The Green Sheet Online Edition
January 10, 2011 • Issue 11:01:01
Evaluating the value (and cost) of training
The most difficult thing to do as a salesperson is to set time aside to gain knowledge. Time costs money, and time taken away from selling is very expensive. Yet the complexity of the payments world creates a Catch-22: there is much to learn, but the cost of your time spent learning can seem too great.
The question then is how does a successful merchant level salesperson (MLS) balance the need to sell and the need to learn? To become a successful MLS, you must understand what you need to learn and the true value of the training.
Knowledge is not always king. Indeed, some knowledge can be truly dangerous, as in cases where information is adapted to address a specific question or need for which it was not intended. As a result, the adapted information often worsens the situation, rather than resolving it. It's like trying to put a round peg into a square hole.
Before scheduling any training, ask these questions:
#h4 How will this knowledge benefit me?
Benefits come in many forms. It can be a direct benefit, like a new product that will add to your sales toolbox. This new product may open more doors. It may also create a direct benefit if it adds to your knowledge of the key component of your sales approach.
For example, you may want to lead with gift cards in your presentation. Learning the specifics about how gift card customers tend to be loyal customers can add to that lead-in.
Training may create an indirect benefit. One such indirect benefit is gaining knowledge in an area that affects all merchants in your merchant base. For example, learning the basics behind interchange qualifications can help your merchants avoid unnecessary downgrades or surcharges.
#h4 What does it apply to and is it too specific?
Many training classes sound general in nature and seem beneficial, but turn out to be nothing more than concealed sales pitches.
Instead of learning something new, you are being taught how to sell the sponsoring company's specific product. You may go into the training hoping to learn about multiple terminals but soon discover you are only being taught about one terminal and how it is better than others.
Other times, training may only be on how a processor does something, and not training on the topic as a whole.
A prime example is Payment Card Industry (PCI) Data Security Standard (DSS) compliance. The processor may be training you on how to explain what it does, not the details on why merchants should care and what they can do to become PCI compliant.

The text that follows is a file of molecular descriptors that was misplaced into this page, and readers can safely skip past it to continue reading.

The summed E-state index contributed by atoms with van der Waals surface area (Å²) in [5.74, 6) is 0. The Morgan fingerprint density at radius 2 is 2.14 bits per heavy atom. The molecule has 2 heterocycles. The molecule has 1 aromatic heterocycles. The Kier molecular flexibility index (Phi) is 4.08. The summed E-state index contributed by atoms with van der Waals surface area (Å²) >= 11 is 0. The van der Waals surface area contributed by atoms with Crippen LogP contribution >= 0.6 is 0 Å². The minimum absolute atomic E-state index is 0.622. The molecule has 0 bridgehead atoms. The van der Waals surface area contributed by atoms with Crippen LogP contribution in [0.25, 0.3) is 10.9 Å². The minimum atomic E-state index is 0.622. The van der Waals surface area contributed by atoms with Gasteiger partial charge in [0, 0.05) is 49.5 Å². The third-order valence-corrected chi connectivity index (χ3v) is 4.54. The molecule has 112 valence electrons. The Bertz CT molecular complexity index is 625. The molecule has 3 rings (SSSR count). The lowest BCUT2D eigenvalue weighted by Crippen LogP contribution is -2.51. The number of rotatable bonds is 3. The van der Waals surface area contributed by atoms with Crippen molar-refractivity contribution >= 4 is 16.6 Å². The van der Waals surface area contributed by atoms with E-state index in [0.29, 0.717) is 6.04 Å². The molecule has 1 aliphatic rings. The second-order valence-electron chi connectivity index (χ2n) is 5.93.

Make sure you fully understand the topics to be covered - and exactly how they will be covered - before committing your time to any training session.
#h4 Will I use the knowledge I gain from the session every day?
There is much to learn in the industry, but much of that knowledge is used only in certain situations. Instead of benefiting you globally, it may only benefit you in a specific situation.
If something is not used, often it is quickly lost. You may want to know about the topic, but you may not really need to know it. Unless you can justify the loss of sales time for the knowledge gained, it's best to wait until it is truly needed.
Must I master this topic or do I have a resource to refer to when and if the need arises?
Everyone must obtain a basic level of knowledge to be successful. However, everyone does not need to become expert in all aspects of his or her chosen sphere. For example, a general practice physician will seek a specialist for certain needs.
The same applies to you, as ISOs and MLSs: seek specialists when needed. Know and have the ability to discuss the basics of payment processing. But also have a partner or mentor who can answer the questions you don't need to know on a daily basis - the ones that may arise only on occasion.
#h4 Will this knowledge make me money?
This is one of the most important questions that should be answered before scheduling any training on the topic.
We all know people who have been professional students, people who never seem to graduate. Instead, they are constantly attending another class or chasing another degree.
They may have a lot of knowledge, but they never put it to use. Additionally, the cost of obtaining that knowledge is never recovered.
The same applies to training opportunities. Hundreds of opportunities are available, and many may seem of value. But remember, it's possible to spend all your time learning and little time putting that knowledge to use.
Now, even if you have just answered all the primary questions in a positive way, you must justify the expense of the training and the cost of your time spent.
Time is often difficult to measure in terms of value, especially in the sales world. You can measure your time by the number of calls you could make during that time frame or by the number of sales generated by those calls. Even this approach can be difficult because every minute truly has a different value.
The simplest way to justify the time is to schedule your training during times when you cannot makes sales to your customer base. For example, if you target restaurants, you would want to schedule your training during their lunch rush, a time when they are typically least receptive to sales calls. If your portfolio includes retail stores, you would want to schedule your training before 10:30 a.m.
You could have used the recent holiday season - a very busy time for most retailers - to best advantage by scheduling a relevant and valuable training session that would benefit you in 2011. But again, when considering any training, make sure it's knowledge you actually need and will use frequently.
Jeff Fortney is Director of Business Development with Clearent LLC. He has more than 12 years' experience in the payments industry. Contact him at firstname.lastname@example.org or 972-618-7340.
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